Every culture has its own nursery rhymes with which they initiate their young. I grew up with a song called the “Itsy Bitsy Spider,” about a spider that gets flushed out of a rainleader. While singing, the song leader would make hand gestures with their fingers and thumbs, mimicking the actions of a spider fighting against the odds. The spiders experience illuminates a fascinating element of plumbing design: Terminal velocity.

Terminal velocity is the answer to a question all plumbing engineers ask at some point in their careers: What happens as drainage descends down a straight vertical pipe and gets faster and faster? The acceleration due to gravity must eventually cause the water to move so fast that it becomes damaging to the piping system. Let’s look at a hypothetical situation that ignores terminal velocity.

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**Do the math**

At an acceleration of 32 ft/s², the water would be travelling at 96 ft/s after only 3 seconds. That is pretty fast when you think about it — around 65 mph. If someone flushed a toilet in a high-rise penthouse, 75 feet above the lowest fire department vehicular access, it would only take 2.16 seconds for that slug of water to reach the bottom of the stack.

The force from the hypothetical situation above could be calculated as such: We could even calculate the force that a single flush from the toilet would hit the bottom of the stack with. A low flush, high-efficiency toilet would deliver 0.9 gallons of water. At 8.3 pounds per gallon of water, a single low flush would weigh approximately:

The way we are analyzing this hypothetical situation is by neglecting drag force, which is what will eventually slow down our falling water and cause a maximum terminal velocity. In the absence of drag force, all of the potential energy at the top of the sanitary stack is turned to kinetic energy:

You may have noticed that we divided the 7.5 pounds weight by 32.2 ft/s² . This is necessary when using Imperial units in order to get the mass in units of slugs. The slug is defined as the mass that is accelerated by 1 ft/s² when a force of one pound (lbs) is exerted on it. For our example, the singular flush has a mass of about a quarter slug.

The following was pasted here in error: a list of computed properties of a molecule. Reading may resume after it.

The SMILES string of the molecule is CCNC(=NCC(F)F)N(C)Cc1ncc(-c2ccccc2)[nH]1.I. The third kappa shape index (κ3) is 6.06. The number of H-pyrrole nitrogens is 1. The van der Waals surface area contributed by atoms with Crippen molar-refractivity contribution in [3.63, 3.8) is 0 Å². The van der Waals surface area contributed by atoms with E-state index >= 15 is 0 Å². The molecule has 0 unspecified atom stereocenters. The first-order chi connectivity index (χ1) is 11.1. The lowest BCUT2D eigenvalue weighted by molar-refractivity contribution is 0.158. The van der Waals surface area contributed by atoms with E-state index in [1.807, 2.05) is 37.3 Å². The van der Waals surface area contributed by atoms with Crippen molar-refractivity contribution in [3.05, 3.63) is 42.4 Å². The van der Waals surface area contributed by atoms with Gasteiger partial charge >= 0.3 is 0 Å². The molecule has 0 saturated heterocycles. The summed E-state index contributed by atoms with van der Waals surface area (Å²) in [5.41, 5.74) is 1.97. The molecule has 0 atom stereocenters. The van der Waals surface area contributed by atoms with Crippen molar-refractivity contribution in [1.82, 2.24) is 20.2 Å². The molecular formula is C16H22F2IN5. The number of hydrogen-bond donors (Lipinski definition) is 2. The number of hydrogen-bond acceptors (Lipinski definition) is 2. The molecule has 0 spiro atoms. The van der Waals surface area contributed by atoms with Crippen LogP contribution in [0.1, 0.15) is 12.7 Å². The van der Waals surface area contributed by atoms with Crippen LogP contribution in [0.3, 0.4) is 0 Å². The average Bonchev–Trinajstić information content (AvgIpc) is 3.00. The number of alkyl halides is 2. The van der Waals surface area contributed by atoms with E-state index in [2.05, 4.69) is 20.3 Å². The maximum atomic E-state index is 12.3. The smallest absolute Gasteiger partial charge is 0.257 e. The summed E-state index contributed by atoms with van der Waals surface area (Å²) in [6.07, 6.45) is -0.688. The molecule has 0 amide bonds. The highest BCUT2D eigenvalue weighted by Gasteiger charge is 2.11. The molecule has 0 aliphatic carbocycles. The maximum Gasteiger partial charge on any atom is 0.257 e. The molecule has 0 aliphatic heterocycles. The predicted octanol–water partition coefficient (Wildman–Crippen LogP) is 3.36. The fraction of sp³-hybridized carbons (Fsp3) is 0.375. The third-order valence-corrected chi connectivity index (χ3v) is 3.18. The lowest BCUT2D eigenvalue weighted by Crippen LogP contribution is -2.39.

Now, let’s see what really happens as drag and friction forces act on the falling sanitary flow. Terminal velocity is defined as the constant speed that a freely falling object eventually reaches when the resistance of the medium through which it is falling prevents further acceleration. The truth of the matter is that objects don’t just keep speeding up infinitely. They reach a maximum velocity and maintain that throughout their descent.

Volume one of the “ASPE Plumbing Engineering Design Handbook,” gives us a formula to use to help determine terminal velocity. Equation 1-10A reads:

Where “Q” is flow in gpm and “d” is the stack diameter in inches. I’m sure that there is empirical testing to show the actual flow rate from a water closet. I think of it this way: If it takes 2 seconds for a toilet to flush 0.9 gallons, then that translates to 27 gpm. Assuming a 4-inch sanitary stack, our terminal velocity equates to:

6.4 ft/s is a much more realistic speed than the 96 ft/s we calculated earlier. Where our water was previously falling at around highway speed, drag and friction forces have slowed us down to a slow roll of about 4.5 mph, above scouring velocity for drainage flow through a gravity pipe.

Terminal velocity of falling objects through fluids (such as air) can be determined by using other methods outlined in the topic of fluid dynamics. A great resource for these formulas and examples is the “Mechanical Engineering Resource Manual,” sometimes referred to simply as MERM. These analyses can get quite interesting as you evaluate the shape of objects and their drag coefficients.

As far as plumbing engineering is concerned, there is much more to consider when designing tall sanitary and storm stacks. The second volume of the “ASPE Plumbing Engineering Design Handbook,” discusses the effects of flow and venting, hydraulic jump and stack offsets. These are all important factors to consider. Hydraulic jump occurs due to the transition from vertical to horizontal flow. A reduction in velocity occurs causing a cresting flowing fluid. I imagine this as the same affect you get when you take a flume ride at the amusement park and there is that large splash that dissipates the energy from the gut churning slide.

The energy we feel in our gut when we go down a flume slide is that conservation of potential to kinetic energy and thanks to terminal velocity it has a limit. It does not exceed more than we can handle. We can design plumbing systems with confidence when we understand terminal velocity and the effects of proper venting and stack offsets.

In a strange way, maybe the “Itsy Bitsy Spider” understands terminal velocity, or it would not decide to build its web at the base of a rain leader. For those who know the song, it is worth noting that it has a happy ending: “*Out came the sun and dried up all the rain, and the itsy bitsy spider climbed up the spout again.*” If it feels like life is coming at you too fast, try to assure yourself that just like terminal velocity, there is a limit to how much we can take. There may be a bump at the end of the drop, but things have a way of smoothing out and finding that steady flow.